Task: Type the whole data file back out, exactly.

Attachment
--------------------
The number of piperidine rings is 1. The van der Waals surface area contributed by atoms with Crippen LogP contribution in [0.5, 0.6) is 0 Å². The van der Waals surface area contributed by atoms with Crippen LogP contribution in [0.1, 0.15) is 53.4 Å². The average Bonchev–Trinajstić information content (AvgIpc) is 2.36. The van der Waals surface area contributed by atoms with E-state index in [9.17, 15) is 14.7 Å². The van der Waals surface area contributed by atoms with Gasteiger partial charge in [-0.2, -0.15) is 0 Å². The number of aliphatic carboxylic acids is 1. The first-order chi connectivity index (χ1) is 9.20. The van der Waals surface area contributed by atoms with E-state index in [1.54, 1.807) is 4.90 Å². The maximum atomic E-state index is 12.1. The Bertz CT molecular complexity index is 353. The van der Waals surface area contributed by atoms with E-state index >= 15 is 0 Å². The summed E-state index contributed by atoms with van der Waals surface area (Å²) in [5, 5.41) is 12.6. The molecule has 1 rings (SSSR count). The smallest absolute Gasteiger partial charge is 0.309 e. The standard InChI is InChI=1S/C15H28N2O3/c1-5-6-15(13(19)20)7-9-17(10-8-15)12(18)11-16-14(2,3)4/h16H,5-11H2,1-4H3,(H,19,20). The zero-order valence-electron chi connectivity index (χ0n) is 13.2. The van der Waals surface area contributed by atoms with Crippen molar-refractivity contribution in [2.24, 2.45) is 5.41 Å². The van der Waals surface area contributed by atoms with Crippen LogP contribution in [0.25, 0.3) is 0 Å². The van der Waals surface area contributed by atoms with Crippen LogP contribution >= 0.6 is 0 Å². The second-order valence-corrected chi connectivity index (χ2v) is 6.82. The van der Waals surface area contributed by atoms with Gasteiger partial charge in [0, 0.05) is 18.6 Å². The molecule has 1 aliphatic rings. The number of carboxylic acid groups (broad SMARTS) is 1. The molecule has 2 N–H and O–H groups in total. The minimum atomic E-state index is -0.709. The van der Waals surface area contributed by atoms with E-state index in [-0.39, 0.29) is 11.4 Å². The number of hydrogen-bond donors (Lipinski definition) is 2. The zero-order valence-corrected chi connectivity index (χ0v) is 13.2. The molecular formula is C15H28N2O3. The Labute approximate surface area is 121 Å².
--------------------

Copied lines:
The number of piperidine rings is 1. The van der Waals surface area contributed by atoms with Crippen LogP contribution in [0.5, 0.6) is 0 Å². The van der Waals surface area contributed by atoms with Crippen LogP contribution in [0.1, 0.15) is 53.4 Å². The average Bonchev–Trinajstić information content (AvgIpc) is 2.36. The van der Waals surface area contributed by atoms with E-state index in [9.17, 15) is 14.7 Å². The van der Waals surface area contributed by atoms with Gasteiger partial charge in [-0.2, -0.15) is 0 Å². The number of aliphatic carboxylic acids is 1. The first-order chi connectivity index (χ1) is 9.20. The van der Waals surface area contributed by atoms with E-state index in [1.54, 1.807) is 4.90 Å². The maximum atomic E-state index is 12.1. The Bertz CT molecular complexity index is 353. The van der Waals surface area contributed by atoms with E-state index >= 15 is 0 Å². The summed E-state index contributed by atoms with van der Waals surface area (Å²) in [5, 5.41) is 12.6. The molecule has 1 rings (SSSR count). The smallest absolute Gasteiger partial charge is 0.309 e. The standard InChI is InChI=1S/C15H28N2O3/c1-5-6-15(13(19)20)7-9-17(10-8-15)12(18)11-16-14(2,3)4/h16H,5-11H2,1-4H3,(H,19,20). The zero-order valence-electron chi connectivity index (χ0n) is 13.2. The van der Waals surface area contributed by atoms with Crippen molar-refractivity contribution in [2.24, 2.45) is 5.41 Å². The van der Waals surface area contributed by atoms with Crippen LogP contribution in [0.25, 0.3) is 0 Å². The van der Waals surface area contributed by atoms with Crippen LogP contribution >= 0.6 is 0 Å². The second-order valence-corrected chi connectivity index (χ2v) is 6.82. The van der Waals surface area contributed by atoms with Gasteiger partial charge in [0, 0.05) is 18.6 Å². The molecule has 1 aliphatic rings. The number of carboxylic acid groups (broad SMARTS) is 1. The molecule has 2 N–H and O–H groups in total. The minimum atomic E-state index is -0.709. The van der Waals surface area contributed by atoms with E-state index in [-0.39, 0.29) is 11.4 Å². The number of hydrogen-bond donors (Lipinski definition) is 2. The zero-order valence-corrected chi connectivity index (χ0v) is 13.2. The molecular formula is C15H28N2O3. The Labute approximate surface area is 121 Å².